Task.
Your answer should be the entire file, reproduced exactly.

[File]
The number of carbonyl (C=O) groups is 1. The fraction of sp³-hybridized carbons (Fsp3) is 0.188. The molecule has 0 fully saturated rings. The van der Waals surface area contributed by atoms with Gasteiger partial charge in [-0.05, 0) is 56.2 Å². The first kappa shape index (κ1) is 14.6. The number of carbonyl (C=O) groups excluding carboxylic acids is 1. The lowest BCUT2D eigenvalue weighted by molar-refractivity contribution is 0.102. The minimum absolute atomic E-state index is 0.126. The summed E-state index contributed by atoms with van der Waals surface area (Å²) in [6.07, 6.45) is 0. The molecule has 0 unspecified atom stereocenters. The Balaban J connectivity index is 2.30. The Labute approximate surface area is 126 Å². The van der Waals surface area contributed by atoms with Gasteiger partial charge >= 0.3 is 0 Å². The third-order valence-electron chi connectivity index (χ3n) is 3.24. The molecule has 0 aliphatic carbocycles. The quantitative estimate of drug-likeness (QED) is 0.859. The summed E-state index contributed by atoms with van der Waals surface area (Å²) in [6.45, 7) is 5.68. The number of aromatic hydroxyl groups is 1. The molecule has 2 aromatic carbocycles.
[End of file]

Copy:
The number of carbonyl (C=O) groups is 1. The fraction of sp³-hybridized carbons (Fsp3) is 0.188. The molecule has 0 fully saturated rings. The van der Waals surface area contributed by atoms with Gasteiger partial charge in [-0.05, 0) is 56.2 Å². The first kappa shape index (κ1) is 14.6. The number of carbonyl (C=O) groups excluding carboxylic acids is 1. The lowest BCUT2D eigenvalue weighted by molar-refractivity contribution is 0.102. The minimum absolute atomic E-state index is 0.126. The summed E-state index contributed by atoms with van der Waals surface area (Å²) in [6.07, 6.45) is 0. The molecule has 0 unspecified atom stereocenters. The Balaban J connectivity index is 2.30. The Labute approximate surface area is 126 Å². The van der Waals surface area contributed by atoms with Gasteiger partial charge >= 0.3 is 0 Å². The third-order valence-electron chi connectivity index (χ3n) is 3.24. The molecule has 0 aliphatic carbocycles. The quantitative estimate of drug-likeness (QED) is 0.859. The summed E-state index contributed by atoms with van der Waals surface area (Å²) in [6.45, 7) is 5.68. The number of aromatic hydroxyl groups is 1. The molecule has 2 aromatic carbocycles.